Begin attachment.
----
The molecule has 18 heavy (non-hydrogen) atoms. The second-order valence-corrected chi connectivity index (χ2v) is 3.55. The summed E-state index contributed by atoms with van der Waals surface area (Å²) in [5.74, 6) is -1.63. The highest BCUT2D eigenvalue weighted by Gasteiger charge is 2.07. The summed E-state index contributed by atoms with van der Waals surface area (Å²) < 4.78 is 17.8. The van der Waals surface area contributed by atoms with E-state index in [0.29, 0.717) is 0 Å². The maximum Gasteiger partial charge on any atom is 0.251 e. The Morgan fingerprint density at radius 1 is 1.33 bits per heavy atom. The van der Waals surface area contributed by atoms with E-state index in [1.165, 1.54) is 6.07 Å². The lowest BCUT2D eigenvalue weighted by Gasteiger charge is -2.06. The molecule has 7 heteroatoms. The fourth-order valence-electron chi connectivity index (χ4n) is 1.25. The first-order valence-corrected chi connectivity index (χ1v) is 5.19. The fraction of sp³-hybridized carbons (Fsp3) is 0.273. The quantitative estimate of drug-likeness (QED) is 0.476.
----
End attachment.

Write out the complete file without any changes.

The molecule has 18 heavy (non-hydrogen) atoms. The second-order valence-corrected chi connectivity index (χ2v) is 3.55. The summed E-state index contributed by atoms with van der Waals surface area (Å²) in [5.74, 6) is -1.63. The highest BCUT2D eigenvalue weighted by Gasteiger charge is 2.07. The summed E-state index contributed by atoms with van der Waals surface area (Å²) < 4.78 is 17.8. The van der Waals surface area contributed by atoms with E-state index in [0.29, 0.717) is 0 Å². The maximum Gasteiger partial charge on any atom is 0.251 e. The Morgan fingerprint density at radius 1 is 1.33 bits per heavy atom. The van der Waals surface area contributed by atoms with E-state index in [1.165, 1.54) is 6.07 Å². The lowest BCUT2D eigenvalue weighted by Gasteiger charge is -2.06. The molecule has 7 heteroatoms. The fourth-order valence-electron chi connectivity index (χ4n) is 1.25. The first-order valence-corrected chi connectivity index (χ1v) is 5.19. The fraction of sp³-hybridized carbons (Fsp3) is 0.273. The quantitative estimate of drug-likeness (QED) is 0.476.